“I am what time, circumstance, history, have made of me, certainly, but I am also, much more than that. So are we all.”

—James Baldwin

For many of us, when asked to describe who we are, may recite the first few designations that sit top of mind. Often intimidated to look deep within and peel back shrouded layers of our core, we instinctively reveal what is already visible to the naked eye. Usually preceded by a light chuckle and quick glance to the sky, we search for the rightwords to say. Alas, introspection can truly be the most brooding at times.

For one of our brilliant second-year General Surgery residents, the uncovering question led him into a meditative state. During the dramatic pause, there wasn’t a sound in the air but his pen colliding with a sheet of paper, a harmonious union. He let the words escape him, revealing himself to himself; giving what was once an empty (blank) canvas great depth, purpose and meaning—his story beginning to unfold. “I am Anthony Dwayne Douglas II,” he broke our three minutes of silence with. “I am a proud son, brother, African American and general surgeon. I am relentless, hardworking, humble and in the human business.” This revelation set the tone for our full-bodied discussion.

Anthony Dwayne Douglas II, MD, is proud of who he is and where he comes from, not only the triumphs, but also the roadblocks and imperfect terrains he’s had to trudge. Made up of equal parts brilliance, confidence and humility, he is immensely thankful to have the opportunity to be a Black man in a white coat. Dr. Douglas candidly explored the varied challenges that trainees (of color) face during virtual interview processes and the different barriers many encounter. He voiced that his UChicago Medicine interview experience was unique in that he deduced forthwith that the Department possesses an inclusive culture not one that was generated as a reactive measure, but a culture that is embedded in the Department’s cemented mission. This influenced his desire to join its progressive network of surgical innovators.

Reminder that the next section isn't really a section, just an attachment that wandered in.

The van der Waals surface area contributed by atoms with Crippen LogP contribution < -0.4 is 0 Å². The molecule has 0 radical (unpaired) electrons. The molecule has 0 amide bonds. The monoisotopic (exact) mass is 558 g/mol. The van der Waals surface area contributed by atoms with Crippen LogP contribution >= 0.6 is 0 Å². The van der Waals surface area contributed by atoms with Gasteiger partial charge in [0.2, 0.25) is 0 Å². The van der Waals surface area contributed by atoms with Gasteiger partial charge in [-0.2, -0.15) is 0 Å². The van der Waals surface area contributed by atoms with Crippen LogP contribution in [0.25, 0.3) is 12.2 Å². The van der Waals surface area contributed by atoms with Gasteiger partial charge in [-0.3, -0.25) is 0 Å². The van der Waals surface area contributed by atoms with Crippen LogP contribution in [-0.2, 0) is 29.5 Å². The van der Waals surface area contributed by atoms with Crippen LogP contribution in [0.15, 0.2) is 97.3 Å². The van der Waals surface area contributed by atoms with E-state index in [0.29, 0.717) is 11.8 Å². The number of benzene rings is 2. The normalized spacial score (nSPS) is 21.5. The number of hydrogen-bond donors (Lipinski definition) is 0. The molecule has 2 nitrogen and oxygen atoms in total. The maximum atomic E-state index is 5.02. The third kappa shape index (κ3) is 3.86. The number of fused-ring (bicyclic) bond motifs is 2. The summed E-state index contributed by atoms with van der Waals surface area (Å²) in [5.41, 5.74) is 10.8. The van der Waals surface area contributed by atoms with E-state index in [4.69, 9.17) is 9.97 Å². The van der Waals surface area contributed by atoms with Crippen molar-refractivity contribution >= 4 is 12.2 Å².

Like many other minority providers, Dr. Douglas is a symbol of hope and inspiration for those who look like him—patients, colleagues and future leaders of surgery. “With great power comes great responsibility,” he quoted with a smile, as his motivation is heavily influenced by the power, privilege and ability to make a substantial impact in someone’s life. He is a hardworking young surgeon who is eager to give his all to the world, particularly underprivileged souls that need a warm, sincere and advocating hand to grasp.

Dr. Douglas’s enrapturing charisma, empathy and ambition radiated from the viewfinder end of the camera and lent generously to what became a vulnerable, heartfelt and insightful conversation.

This is Anthony Dwayne Douglas II, Behind the Mask.

Excellence in graduate medical education dwells at the foundation of the University of Chicago Medicine Department of Surgery’s tripartite mission. Our faculty and staff are dedicated to providing a holistic educational experience to the most compassionate and brightest minds in medicine.

The Department of Surgery houses five Accreditation Council for Graduate Medical Education (ACGME)–accredited residency training programs and more than 10 subspecialty fellowship programs. Our renowned residency programs are aimed at developing the next generation of extraordinary surgeons from today’s thought leaders in medical education.